The Story and History of Christmas Song: Silent Night

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Silent Night was written as a poem by an Austrian priest by the name of Joseph Mohr in 1816. It wasn’t until 1818 that a tune was written to make the Silent Night poem into a song. Mohr grew up under very humble circumstances. He was one of four children, all born out of wed lock. Mohr’s mother, a single mom, did everything she could to provide for her children. She worked as n embroiderer, but never made enough money to provide anything beyond basic survival needs for her children.

Fortunate for Mohr, a priest by the name of Johann Nepomuk Hiernle took him under his wing, recognizing the Mohr had a natural talent for music and academics. Thanks to Hiernle, Mohr’s was able to be educated and learn to play the violin, which he did at different churches. Inspired by the generousity and goodness of his mentor, Mohr went on to become a priest himself. Interestingly, because Mohr was born out of wedlock, he actually had to obtain special permission to become a priest. He did so, and was became a priest in 1815.

During his first assignment as an assistant priest in Mariapfarr, Austria, Mohr wrote the poem Silent Night. The Napoleonic Wars that lasted 23 years had ended in 1815. Bavarian troops that occupied the area had begun to withdraw the following year. The area was finally without the sounds of war, and could finally have peaceful nights. Some believe this was part of the inspiration for Silent night. But undoubtedly the lyrics speak of a greater peace, that of a “heavenly peace” through Christ the Savior that reflects the thoughts and feelings of Mohr’s heart as a priest.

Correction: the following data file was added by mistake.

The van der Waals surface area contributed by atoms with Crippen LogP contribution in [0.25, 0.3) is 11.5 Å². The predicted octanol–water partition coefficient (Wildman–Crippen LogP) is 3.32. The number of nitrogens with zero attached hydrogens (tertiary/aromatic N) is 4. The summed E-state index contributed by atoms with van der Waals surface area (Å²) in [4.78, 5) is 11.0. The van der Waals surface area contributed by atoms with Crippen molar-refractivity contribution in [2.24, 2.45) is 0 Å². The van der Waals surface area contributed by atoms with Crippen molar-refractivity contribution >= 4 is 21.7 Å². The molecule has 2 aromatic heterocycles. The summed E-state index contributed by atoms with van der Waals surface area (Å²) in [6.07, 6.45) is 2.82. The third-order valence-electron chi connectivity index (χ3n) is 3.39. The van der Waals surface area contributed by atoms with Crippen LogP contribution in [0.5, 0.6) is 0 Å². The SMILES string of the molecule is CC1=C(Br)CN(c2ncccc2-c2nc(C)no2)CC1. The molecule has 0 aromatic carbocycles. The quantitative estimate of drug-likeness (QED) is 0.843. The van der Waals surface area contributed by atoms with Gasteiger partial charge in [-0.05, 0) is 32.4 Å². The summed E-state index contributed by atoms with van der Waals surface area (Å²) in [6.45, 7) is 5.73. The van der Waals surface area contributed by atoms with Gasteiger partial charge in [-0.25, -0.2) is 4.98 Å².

It wasn’t until Mohr’s next assignment in the humble village of Oberndorf that the tune came about to accompany Mohr’s poem. It was here that Mohr began to gain a reputation for being the “priest of the people.” Oberndorf has suffered great loss due to the wars, with their primary industry being boating and the salt trade. There was now a great depression that had overtaken the area. Being of humble beginnings himself, Mohr was no stranger to poverty. Mohr was anxious to help the people in any way he could.

On December 24, 1818, Mohr asked church organist Franz Gruber to quickly write a tune on the guitar for his poem Silent Night. Gruber’s record of the request contains no explanation as to why the tune needed to be written so quickly, but he did so nonetheless. Subsequent stories, of course, evolved to explain the rush, including that the church organ had suddenly broken, some saying that mice had damaged the wires, others saying the organ had rusted and was no longer unusable. Others believe it was simply because Mohr saw a need to lift the spirits of his now beloved village of Oberndorf during such difficult times. The song quickly became popular in the region, with the help of a renowned organ repair man, Carl Mauracher, who carried the song with him sharing it at all the churches.

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Silent night was first translated into English in 1858 by Emily Elliott in England, then known as “Stilly Night, Holy Night.” The most popular translation, however, was done by an Episcopal priest by the name of John Freeman Young. Freeman’s translation included only three of the original six verses, however, verses 1,6, and 2.

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